OPEC: The return of the Saudi put

Published at 11:45 9 Dec 2019 by . Last edited 12:53 9 Dec 2019.

Listen here to our Global Call recorded on Monday (9 December), in which we discuss the key takeaways from the recent OPEC meeting.

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Saudi Arabia came to Vienna last week with three clear objectives. Firstly, to try to restore OPEC’s credibility by making clear that more than lip service on compliance would be required to sustain the current co-operation agreement. Continuing cuts at any level in Q2 20 and beyond will be conditional on improved Q1 20 compliance by the ‘cheaters’, namely Iraq, Nigeria and the UAE.

Secondly, given the Saudi Aramco IPO, to eliminate any potential downside to oil prices in Q1 20, when most forecasters saw crude stocks building. The deeper cuts means that we now expect crude stocks to draw counter-seasonally by 0.4 mb/d in Q1 20 (we are not assuming 100% compliance from the ‘cheaters’, which would lead to a 1 mb/d draw). As such, Saudi Arabia will defend a price floor of $60 Brent, although it appears Riyadh will tolerate some upside too, as Saudi oil minister Abdulaziz later said that OPEC wants stocks to return to 2010–14 levels.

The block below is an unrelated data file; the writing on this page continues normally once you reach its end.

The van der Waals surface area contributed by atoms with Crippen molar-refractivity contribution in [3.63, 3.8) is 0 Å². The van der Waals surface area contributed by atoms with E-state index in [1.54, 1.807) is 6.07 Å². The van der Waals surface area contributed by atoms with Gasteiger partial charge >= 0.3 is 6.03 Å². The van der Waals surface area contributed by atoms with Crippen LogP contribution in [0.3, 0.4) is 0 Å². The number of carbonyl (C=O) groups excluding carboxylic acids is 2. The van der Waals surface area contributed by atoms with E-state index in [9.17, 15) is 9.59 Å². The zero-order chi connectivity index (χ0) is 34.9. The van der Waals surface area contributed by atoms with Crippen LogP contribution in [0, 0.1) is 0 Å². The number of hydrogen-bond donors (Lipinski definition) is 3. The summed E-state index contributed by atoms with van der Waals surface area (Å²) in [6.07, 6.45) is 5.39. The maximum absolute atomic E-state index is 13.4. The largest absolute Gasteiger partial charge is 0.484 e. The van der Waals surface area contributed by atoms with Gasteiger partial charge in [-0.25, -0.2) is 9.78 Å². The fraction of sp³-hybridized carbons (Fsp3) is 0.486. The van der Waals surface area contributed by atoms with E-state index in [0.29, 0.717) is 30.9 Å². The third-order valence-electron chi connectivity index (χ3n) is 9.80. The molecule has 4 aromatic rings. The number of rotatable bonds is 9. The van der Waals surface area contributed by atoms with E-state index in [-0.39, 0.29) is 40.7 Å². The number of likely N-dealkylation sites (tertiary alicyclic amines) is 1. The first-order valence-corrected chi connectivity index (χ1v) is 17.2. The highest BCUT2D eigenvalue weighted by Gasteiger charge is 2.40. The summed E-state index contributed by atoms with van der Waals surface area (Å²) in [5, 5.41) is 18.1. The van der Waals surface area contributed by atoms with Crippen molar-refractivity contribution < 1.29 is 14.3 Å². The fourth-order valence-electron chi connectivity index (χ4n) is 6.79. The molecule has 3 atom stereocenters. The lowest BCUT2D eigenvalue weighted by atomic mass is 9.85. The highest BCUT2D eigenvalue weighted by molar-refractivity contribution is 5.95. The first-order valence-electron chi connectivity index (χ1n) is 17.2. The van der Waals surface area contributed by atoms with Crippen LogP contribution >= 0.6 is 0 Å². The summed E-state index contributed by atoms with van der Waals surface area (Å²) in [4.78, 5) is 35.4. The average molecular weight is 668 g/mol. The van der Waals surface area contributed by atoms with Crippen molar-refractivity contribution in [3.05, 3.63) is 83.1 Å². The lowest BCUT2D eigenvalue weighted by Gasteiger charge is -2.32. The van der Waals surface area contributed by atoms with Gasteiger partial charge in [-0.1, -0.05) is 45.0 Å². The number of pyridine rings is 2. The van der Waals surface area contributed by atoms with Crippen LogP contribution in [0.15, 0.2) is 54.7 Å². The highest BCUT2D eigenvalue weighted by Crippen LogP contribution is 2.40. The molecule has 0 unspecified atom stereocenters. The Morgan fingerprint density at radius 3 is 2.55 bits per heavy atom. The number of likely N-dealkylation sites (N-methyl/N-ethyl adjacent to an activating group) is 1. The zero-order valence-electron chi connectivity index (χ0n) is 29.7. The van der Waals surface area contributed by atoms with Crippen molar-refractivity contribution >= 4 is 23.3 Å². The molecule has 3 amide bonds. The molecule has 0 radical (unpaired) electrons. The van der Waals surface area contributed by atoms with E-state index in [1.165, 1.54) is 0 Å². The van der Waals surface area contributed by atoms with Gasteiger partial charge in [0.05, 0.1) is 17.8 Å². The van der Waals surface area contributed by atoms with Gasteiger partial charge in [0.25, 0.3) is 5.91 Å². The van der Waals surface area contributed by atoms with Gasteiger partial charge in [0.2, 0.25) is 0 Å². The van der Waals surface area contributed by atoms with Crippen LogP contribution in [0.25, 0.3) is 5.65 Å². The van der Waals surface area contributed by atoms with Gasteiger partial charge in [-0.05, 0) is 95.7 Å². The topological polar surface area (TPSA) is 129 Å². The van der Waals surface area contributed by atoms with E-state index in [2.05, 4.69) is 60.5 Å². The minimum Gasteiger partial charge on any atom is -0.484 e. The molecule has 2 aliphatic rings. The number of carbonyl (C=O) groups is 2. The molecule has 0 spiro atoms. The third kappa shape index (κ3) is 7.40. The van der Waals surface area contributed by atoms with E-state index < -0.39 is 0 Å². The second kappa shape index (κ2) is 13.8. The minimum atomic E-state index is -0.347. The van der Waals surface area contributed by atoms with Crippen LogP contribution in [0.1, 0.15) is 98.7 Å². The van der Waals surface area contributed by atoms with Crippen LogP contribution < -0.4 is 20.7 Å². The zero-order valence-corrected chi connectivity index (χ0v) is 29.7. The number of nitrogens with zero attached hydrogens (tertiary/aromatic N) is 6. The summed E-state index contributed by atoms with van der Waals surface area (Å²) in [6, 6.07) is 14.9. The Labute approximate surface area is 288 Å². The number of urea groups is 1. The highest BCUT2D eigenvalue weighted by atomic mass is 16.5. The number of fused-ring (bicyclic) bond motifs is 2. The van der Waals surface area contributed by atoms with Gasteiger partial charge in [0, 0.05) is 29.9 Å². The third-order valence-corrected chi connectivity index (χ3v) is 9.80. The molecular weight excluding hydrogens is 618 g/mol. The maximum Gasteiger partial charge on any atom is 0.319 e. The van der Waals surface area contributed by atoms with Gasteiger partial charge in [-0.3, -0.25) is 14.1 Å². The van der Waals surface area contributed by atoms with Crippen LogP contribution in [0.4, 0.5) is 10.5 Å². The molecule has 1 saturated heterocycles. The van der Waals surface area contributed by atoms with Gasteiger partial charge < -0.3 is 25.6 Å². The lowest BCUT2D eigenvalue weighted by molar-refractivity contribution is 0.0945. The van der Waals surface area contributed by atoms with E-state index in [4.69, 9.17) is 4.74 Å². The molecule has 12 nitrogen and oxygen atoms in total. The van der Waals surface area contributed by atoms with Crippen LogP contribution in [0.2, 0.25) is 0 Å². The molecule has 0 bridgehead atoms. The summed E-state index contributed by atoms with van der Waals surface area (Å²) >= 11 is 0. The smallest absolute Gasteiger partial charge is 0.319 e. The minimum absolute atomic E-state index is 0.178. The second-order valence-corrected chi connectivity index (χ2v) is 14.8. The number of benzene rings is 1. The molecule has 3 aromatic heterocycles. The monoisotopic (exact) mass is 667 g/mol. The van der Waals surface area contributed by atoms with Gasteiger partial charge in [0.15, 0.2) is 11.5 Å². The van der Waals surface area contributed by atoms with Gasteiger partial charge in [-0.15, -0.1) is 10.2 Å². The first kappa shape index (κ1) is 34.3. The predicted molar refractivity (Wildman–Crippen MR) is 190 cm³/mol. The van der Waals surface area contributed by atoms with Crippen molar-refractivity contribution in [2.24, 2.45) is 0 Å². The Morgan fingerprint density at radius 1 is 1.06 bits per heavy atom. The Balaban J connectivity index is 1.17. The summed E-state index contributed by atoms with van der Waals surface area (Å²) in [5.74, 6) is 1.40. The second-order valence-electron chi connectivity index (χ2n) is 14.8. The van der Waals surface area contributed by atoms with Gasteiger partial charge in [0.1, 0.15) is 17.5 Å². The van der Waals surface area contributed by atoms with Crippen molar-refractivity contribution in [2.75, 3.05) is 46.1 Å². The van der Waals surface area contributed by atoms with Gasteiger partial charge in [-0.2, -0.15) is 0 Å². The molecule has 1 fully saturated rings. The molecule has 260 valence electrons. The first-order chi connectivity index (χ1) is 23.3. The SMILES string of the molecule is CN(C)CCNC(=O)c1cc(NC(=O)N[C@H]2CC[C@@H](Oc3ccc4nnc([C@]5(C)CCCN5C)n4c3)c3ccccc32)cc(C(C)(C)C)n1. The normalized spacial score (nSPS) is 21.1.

Finally, to begin to reclaim Saudi Arabia’s place as a trusted steward of the oil market. The Kingdom’s leadership is aware that in recent years its oil policy has been inconsistent, chaotic and lacking in credibility, so Prince Abdulaziz made a point of repeating words such as ‘credible’, ‘verifiable’, and ‘methodology’.

OPEC’s deeper cuts, and the return of the Saudi put option to support Brent prices above $60, will end up overtightening an already tight physical market however, keeping Brent and Dubai backwardated through 2020.

Given Saudi Arabia has plenty of domestic refinery works over February–April, its crude exports should hold around 7 mb/d. However, should there be improved compliance from Iraq, Basrah Heavy exports will fall, adding further woes to complex refiners struggling to find heavy crudes and keeping Brent-Dubai narrow through H1 20. In general, run cuts are now looking more likely.

Fig 1: OPEC production baselines and quotas, thousand b/d
Source: OPEC Secretariat, Energy Aspects

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